Not just condos, is my point here.

thinkbigInfrastructure, transit, the city as a whole, all left in a serious state of disrepair and neglect because we residents, to paraphrase the article, have been content to keep our taxes low at the expense of necessary maintenance and needed expansion to keep up with the continued growth of the population. We’ve come to expect easy (and cheap) solutions to complex (and expensive) problems, succeeding only in making the solutions more complex, more expensive.

But hey. Not on us. Not on our dime.

That’s how you get an infrastructure deficit. That’s how, years, decades later, we find ourselves precipitously and willfully under-served by even the most basic of the necessary amenities. Housing, roads, public transit, all inadequate in dealing with the ever increasing numbers of people choosing to live here.headinsand

That’s the legacy we’ve already passed on to our kids with little expectation it won’t be even worse for our grandchildren. Unless we choose to step up right now and say, enough is enough. It’s time to start accepting a little responsibility and stop clutching our pocket books and narrow self-interest and leaving future generations to make even tougher decisions.

buck stoppingly submitted by Cityslikr


Challengers To Watch VII

July 24, 2014

Normally when I set out to write up something on a city councillor candidate, I like to go and meet them on their home turf, observeget the lay of the land, feel the ground beneath my feet. Observe the species in their own habitat. I’m hands on, if nothing else.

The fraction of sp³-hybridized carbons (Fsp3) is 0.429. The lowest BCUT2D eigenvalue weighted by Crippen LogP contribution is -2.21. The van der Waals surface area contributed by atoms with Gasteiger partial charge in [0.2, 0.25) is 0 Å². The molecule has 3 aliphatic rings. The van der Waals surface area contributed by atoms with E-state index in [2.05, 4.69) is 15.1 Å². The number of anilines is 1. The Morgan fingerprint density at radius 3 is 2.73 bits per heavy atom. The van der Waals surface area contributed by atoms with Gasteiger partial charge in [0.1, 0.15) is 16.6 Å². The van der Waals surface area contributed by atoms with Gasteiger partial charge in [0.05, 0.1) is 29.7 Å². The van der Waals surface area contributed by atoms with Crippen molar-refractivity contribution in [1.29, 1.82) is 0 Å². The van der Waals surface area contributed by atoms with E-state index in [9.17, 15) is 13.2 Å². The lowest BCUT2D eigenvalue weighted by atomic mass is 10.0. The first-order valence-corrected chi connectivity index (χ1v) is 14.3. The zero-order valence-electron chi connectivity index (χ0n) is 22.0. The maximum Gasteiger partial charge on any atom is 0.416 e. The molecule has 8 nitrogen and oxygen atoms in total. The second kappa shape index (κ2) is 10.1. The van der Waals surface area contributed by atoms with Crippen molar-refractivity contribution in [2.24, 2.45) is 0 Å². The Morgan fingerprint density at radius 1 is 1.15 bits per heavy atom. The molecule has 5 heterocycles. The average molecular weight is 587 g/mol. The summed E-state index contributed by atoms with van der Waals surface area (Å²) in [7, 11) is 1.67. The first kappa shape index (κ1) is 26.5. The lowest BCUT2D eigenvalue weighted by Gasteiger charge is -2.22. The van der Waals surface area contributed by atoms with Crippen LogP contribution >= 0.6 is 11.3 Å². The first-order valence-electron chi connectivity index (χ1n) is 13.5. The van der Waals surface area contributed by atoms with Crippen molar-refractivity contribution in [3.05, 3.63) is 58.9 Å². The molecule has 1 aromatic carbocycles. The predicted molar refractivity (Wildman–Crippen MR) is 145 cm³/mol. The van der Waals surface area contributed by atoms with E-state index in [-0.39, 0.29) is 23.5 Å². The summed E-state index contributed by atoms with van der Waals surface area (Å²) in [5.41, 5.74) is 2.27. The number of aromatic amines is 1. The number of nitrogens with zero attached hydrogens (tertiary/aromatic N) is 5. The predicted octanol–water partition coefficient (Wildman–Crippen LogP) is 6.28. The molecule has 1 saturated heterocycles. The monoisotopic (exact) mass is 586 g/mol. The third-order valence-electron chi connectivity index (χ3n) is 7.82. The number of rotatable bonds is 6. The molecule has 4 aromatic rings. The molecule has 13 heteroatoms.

But when it came to writing about Ward 7 York West, I was a little uneasy, if the truth be told. After hearing incessantly for the past 4 years from the long serving incumbent how Ward 7 never gets anything except for the short end of the municipal stick, all I could imagine was this barren wasteland with a mythical tall, tall flag pole and the regular u-turning of transport trucks. Surely only the forlorn and demented would call such a place home. I mean, where’s a guy going to get a latte while up there?

But I was convinced by candidate Keegan Henry-Mathieu to face my fears and head up Jane Street with him on a crowded, rush hour bus run. Squeezed on right from the outset and never really emptying out for the entire ride, we chatted about the campaign. From under one nearby armpit and over another backpack, I asked if transit was an issue for residents in Ward 7.

Spoiler alert: it is.

While we have these high concept transit debates – subways versus LRTs – crowdedbusToronto residents find themselves packed on buses and streetcars, oftentimes with unreliable service and long wait times. This is particularly true in the bus-dependent suburbs of Toronto. Ward 7 will wait a 100 years for subway! declared its local representative, a stranger, I’m assuming, to using public transit to get around the city.